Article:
Driven to despair, Judge Pernell Harris starts experiencing unsettling visions, including cryptic instructions seemingly issued by his unconscious son. After a spiritual epiphany, the judge embarks on his own ad-hoc vigilante campaign to hunt down the criminals responsible for attacking his daughter-in-law, recruiting a fervently religious but volatile convict (Garret Dillahunt) to do most, but not all, of his dirty work. Intriguingly, the judge’s spiritual awakening doesn’t seem to deter him from pursuing his other corrupt shenanigans in San Vicente, notably helping push through a major development deal with the mayor (Andre Royo).

‘The Path of Zarathustra’: A reflective path breaking film

The Path of ZarathustraThe Parsis have always been an intriguing lot universally and director Oorvazi Irani’s “The Path of Zarathustra” is a well-meaning mystical docudrama that gives a brief insight into the community’s faith, religion and their lost identity.

The first frame of this film is very unique. It begins with a reflection of the water in a well which creates ripples. And what follows will surely create waves. Slow, philosophical, weighty and contemplative, this is a reflective film.

Wrapped with personal issues that include romance, the film is the story of Oorvazi. It is her quest in understanding and deciphering her religion.

Religion Today Film Festival: Official Selection

We are delighted to announce our Official Selections for the 18th Religion Today Film Festival (9-19 October 2015). The Festival will include 55 films from 27 countries all over the world, selected from more than 250 which were submitted to the competition. Here follows the list according to category.

Feature Films

ARABANI, Adi Adwan, Israel, 2013, 84’ > Jury of the Salesian Pontifical University in Rome
F.HILAIRE, Surussavadi Chuarchart, Thailand, 2015, 103’ > Jury of the Salesian Pontifical University in Rome
FULL OF GRACE, Andrew Hyatt, USA, 2014, 83’>> Jury of the Salesian Pontifical University in Rome
ISCELJENJE -THE HEALING, Ivan Jović, Serbia, 2014, 90′ > International Jury
MARIE HEURTIN, Jean-Pierre Améris, France, 2014, 95’ > Jury of the Salesian Pontifical University in Rome
MY BICYCLE, Aung Rakhine, Bangladesh, 2015, 64’ >> Cinformi Jury – Information Centre for Immigration
MY MANDALA, Elsa Yang, Taiwan, 2013, 103’ >> Jury of the Salesian Pontifical University in Rome
RIGHT TO SILENCE, Hadi Na’eiji, Iran, 2014, 75’ > Jury of the Salesian Pontifical University in Rome
ROMANTIC NOSTALGIA, Reza Azamian, Iran, 2014, 88’ > Jury of the Salesian Pontifical University in Rome
SIDDHARTH, Richie Mehta, Canada-India, 2013, 96’ > International Jury
THE MONK, The Maw Naing, Myanmar-Czech Republic, 2015, 95’ > International Jury
TIMBUKTU, Abderrahmane Sissako, France-Mauritania, 2014, 97’ > International Jury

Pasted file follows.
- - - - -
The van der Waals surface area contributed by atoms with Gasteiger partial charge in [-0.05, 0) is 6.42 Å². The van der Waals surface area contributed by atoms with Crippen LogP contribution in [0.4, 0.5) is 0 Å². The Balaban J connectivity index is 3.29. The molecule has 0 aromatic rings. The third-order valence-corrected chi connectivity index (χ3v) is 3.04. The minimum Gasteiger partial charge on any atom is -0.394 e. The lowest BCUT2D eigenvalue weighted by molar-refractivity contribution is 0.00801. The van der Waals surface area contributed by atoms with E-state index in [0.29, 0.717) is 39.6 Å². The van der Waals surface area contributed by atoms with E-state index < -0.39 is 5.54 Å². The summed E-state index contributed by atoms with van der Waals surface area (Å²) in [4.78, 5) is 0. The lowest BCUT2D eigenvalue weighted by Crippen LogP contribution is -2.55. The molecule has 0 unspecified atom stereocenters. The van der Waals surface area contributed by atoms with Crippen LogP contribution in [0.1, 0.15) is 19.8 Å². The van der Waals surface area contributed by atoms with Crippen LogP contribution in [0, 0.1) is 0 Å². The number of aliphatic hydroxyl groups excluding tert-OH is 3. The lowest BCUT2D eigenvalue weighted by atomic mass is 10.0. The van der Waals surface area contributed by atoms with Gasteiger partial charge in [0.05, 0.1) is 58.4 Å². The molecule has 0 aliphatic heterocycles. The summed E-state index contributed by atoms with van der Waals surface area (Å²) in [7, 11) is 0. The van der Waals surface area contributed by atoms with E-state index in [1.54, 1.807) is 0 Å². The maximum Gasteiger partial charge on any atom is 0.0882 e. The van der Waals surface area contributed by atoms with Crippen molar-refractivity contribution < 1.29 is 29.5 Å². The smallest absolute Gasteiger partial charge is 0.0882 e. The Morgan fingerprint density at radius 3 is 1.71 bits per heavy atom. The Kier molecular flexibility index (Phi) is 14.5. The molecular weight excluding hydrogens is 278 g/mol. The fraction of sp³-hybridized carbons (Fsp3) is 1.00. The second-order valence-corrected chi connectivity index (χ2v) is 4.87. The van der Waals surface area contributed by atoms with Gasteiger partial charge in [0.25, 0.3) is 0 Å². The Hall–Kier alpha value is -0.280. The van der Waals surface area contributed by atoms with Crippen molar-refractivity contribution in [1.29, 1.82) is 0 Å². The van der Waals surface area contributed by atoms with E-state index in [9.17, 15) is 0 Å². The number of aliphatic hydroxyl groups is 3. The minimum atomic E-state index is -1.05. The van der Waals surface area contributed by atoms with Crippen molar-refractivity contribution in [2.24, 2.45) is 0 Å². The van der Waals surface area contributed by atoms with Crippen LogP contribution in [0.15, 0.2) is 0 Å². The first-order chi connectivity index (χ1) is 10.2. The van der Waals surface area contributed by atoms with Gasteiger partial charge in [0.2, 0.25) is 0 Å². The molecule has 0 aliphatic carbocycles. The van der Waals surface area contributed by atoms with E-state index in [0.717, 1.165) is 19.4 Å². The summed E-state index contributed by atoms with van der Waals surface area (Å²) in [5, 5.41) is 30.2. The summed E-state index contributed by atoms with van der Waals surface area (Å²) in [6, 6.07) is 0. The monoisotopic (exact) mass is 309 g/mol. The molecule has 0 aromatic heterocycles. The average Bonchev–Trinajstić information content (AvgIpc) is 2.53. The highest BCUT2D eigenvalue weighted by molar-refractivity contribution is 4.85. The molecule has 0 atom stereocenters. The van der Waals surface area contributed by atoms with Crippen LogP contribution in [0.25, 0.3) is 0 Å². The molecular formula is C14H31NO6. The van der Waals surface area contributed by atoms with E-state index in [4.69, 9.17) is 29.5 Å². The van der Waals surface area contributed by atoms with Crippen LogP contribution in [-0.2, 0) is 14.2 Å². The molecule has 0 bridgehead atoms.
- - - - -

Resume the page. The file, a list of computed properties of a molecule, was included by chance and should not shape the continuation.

VICE VERSA, Amichai Greenberg, Israel, 2014, 61’ > International Jury
VOID Naji Bechara, Jad Beiruty, Zeina Makki, Tarek Korkomaz, Christelle Ighniades, Maria Abdel Karim, Salim Haber, Lebanon, 2013, 78’ > International Jury

Spotlight: New film puts spotlight on Boston’s pedophile priests

SpotlightSpotlight,” starring Michael Keaton and Mark Ruffalo as reporters working on The Boston Globe’s Pulitzer Prize-winning investigation of pedophile Roman Catholic priests, deals with just a fraction of sexual predation in the church, its director says.

Reports of sexual misconduct by the late British entertainer Jimmy Savile and other high profile cases are an indication of the global scope of the problem, and of failures to deal with it, Tom McCarthy said before his film’s screening on Thursday at the Venice Film Festival.

“These moments where we know people have done things wrong and we don’t, as a society, we don’t stand up to them, it takes years and years and years and the question is why? Why does it take so long?” McCarthy said in an interview on Wednesday.

Film review: It’s religion vs. dancing in “Jimmy’s Hall”

Jimmy’s HallVeteran English filmmaker Ken Loach has said that Jimmy’s Hall will likely be his final feature film, and if so, he’s going out on a fairly pedestrian note. That’s not to say Jimmy’s Hall doesn’t have its strengths, but its story, based on the real-life experiences of Irish activist Jimmy Gralton, is a bit predictable and heavy-handed.

Jimmy (Barry Ward) returns to his small Irish hometown in the early 1930s after living in exile in the U.S., and immediately reopens the community center that caused him so much trouble a decade earlier. The authoritarian local Catholic priest (Jim Norton) doesn’t approve of Jimmy providing a place for locals to dance (to sinful jazz music!), study art and discuss poetry, and he sets about trying to shut Jimmy down.